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Journal of molecular medicine (Berlin, Germany)

MCP1 triggers monocyte dysfunctions during abnormal osteogenic differentiation of mesenchymal stem cells in ankylosing spondylitis.


PMID 27921117

Abstract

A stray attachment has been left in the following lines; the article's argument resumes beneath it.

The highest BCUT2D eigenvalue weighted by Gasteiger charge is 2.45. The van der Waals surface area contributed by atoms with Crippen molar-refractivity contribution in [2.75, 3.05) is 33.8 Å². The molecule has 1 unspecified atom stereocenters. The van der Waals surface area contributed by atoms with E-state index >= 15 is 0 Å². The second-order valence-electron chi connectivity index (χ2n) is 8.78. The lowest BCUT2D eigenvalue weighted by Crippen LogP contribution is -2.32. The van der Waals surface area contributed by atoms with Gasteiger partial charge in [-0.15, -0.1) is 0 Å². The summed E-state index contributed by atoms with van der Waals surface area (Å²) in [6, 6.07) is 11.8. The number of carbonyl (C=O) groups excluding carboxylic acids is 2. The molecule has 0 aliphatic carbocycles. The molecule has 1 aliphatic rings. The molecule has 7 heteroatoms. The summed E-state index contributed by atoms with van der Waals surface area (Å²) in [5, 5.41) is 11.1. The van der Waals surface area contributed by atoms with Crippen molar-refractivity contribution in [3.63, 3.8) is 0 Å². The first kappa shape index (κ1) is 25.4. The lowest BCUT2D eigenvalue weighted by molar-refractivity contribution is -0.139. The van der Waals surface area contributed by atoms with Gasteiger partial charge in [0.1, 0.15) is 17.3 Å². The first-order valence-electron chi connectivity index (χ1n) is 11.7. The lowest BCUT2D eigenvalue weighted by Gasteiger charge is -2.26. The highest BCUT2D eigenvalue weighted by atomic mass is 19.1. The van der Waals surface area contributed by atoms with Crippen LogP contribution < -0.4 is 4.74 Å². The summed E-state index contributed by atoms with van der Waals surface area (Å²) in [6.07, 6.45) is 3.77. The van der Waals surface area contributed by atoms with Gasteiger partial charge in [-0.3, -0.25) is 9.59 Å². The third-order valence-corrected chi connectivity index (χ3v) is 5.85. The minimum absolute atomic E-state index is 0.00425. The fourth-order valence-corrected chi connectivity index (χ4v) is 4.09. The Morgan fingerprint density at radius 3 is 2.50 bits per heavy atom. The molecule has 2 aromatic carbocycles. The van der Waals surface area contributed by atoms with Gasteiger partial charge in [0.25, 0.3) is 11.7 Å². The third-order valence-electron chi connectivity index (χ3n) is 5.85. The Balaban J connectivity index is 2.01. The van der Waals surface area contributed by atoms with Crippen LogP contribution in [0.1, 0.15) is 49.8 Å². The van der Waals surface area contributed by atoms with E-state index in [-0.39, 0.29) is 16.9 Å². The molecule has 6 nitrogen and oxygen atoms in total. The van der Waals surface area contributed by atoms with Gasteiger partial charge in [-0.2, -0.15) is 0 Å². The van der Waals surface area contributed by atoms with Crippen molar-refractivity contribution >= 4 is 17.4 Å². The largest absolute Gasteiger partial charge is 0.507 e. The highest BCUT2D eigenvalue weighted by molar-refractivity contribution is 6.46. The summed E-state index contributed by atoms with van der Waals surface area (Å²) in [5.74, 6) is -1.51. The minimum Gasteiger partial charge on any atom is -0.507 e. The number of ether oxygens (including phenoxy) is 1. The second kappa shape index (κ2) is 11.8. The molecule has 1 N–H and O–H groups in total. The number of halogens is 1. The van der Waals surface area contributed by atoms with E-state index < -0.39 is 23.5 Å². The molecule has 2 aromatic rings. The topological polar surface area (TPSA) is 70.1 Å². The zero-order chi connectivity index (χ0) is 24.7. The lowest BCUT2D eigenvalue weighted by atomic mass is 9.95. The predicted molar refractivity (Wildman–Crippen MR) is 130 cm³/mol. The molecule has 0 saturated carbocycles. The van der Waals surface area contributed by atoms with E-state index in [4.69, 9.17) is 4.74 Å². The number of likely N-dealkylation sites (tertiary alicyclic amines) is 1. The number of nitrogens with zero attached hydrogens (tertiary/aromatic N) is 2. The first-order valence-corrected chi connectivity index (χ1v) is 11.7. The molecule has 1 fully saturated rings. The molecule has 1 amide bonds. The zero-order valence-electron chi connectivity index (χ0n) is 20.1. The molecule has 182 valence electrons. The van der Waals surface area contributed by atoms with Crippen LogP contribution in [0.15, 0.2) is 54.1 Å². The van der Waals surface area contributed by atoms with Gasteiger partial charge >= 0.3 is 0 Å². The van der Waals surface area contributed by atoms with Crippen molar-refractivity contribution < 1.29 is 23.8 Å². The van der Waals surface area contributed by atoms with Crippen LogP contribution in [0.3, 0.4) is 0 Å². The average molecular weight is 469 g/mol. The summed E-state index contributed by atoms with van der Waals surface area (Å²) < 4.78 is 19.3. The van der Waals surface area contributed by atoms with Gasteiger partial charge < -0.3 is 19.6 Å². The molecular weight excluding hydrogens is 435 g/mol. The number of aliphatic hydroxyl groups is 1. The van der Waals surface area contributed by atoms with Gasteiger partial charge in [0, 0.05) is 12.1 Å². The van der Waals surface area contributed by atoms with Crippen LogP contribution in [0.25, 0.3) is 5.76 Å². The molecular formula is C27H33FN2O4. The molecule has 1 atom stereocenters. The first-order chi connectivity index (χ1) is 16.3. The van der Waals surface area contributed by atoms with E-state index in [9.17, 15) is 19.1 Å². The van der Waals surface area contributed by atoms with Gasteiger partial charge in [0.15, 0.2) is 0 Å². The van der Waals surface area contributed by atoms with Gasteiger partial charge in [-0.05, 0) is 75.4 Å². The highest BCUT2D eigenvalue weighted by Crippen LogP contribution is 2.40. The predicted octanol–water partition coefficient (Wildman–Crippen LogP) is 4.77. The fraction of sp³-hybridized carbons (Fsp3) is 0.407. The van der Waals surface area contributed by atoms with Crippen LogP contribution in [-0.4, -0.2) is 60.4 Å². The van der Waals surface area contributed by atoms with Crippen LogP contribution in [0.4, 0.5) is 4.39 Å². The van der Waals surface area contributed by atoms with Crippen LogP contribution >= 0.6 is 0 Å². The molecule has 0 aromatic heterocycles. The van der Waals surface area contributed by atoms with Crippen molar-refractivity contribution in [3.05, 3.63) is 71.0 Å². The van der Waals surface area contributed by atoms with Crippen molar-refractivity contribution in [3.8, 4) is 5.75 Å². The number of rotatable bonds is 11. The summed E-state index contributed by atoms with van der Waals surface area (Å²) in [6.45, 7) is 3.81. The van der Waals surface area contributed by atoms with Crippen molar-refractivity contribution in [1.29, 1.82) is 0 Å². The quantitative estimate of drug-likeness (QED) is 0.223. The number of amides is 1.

Ankylosing spondylitis (AS) is a chronic inflammatory disease characterized by pathological osteogenesis and inflammation. However, the pathogenesis of AS and the pathological relationship between osteogenesis and inflammation in this disease remain largely unknown. Mesenchymal stem cells (MSCs) are multipotent progenitor cells capable of osteogenic differentiation and immunoregulation. Recently, we demonstrated that MSCs from AS patients (ASMSCs) have a greater potential for osteogenic differentiation than MSCs from healthy donors (HDMSCs), which therefore seems to be a component of pathological osteogenesis in AS. Previous studies have indicated that the immunoregulatory abilities of MSCs change following differentiation. However, the subsequent effects of ASMSCs during abnormal osteogenic differentiation are unclear. Here, we further demonstrated that ASMSCs secreted more monocyte chemoattractant protein 1 (MCP1) than HDMSCs during osteogenic differentiation. This enhanced MCP1 secretion augmented monocyte migration, increased classical macrophage polarization, and enhanced TNF-α secretion. Inhibiting MCP1 secretion from osteogenic differentiated ASMSCs using lentiviruses encoding short hairpin RNAs ameliorated these dysfunctions. Blocking the ERK1/2 pathway in ASMSCs with U0126 corrected the abnormal osteogenic differentiation, inhibited MCP1 overexpression, and prevented subsequent monocyte dysfunction. Finally, MCP1 expression was up-regulated during osteogenic differentiation in ASMSCs in vivo and was locally augmented in osteoblasts at ossification sites in AS patients. In summary, our study determined that MCP1 overexpression during abnormal osteogenic differentiation of ASMSCs triggers monocyte dysfunctions. We propose the novel hypothesis that pathological osteogenesis can lead to inflammation in AS. This hypothesis may contribute to reveal the precise pathological relationship between osteogenesis and inflammation in the field of osteoimmunology. ASMSCs secreted more MCP1 during abnormal osteogenic differentiation. MCP1 overexpression leads to monocyte dysfunctions. Pathological osteogenesis can lead to inflammation in AS.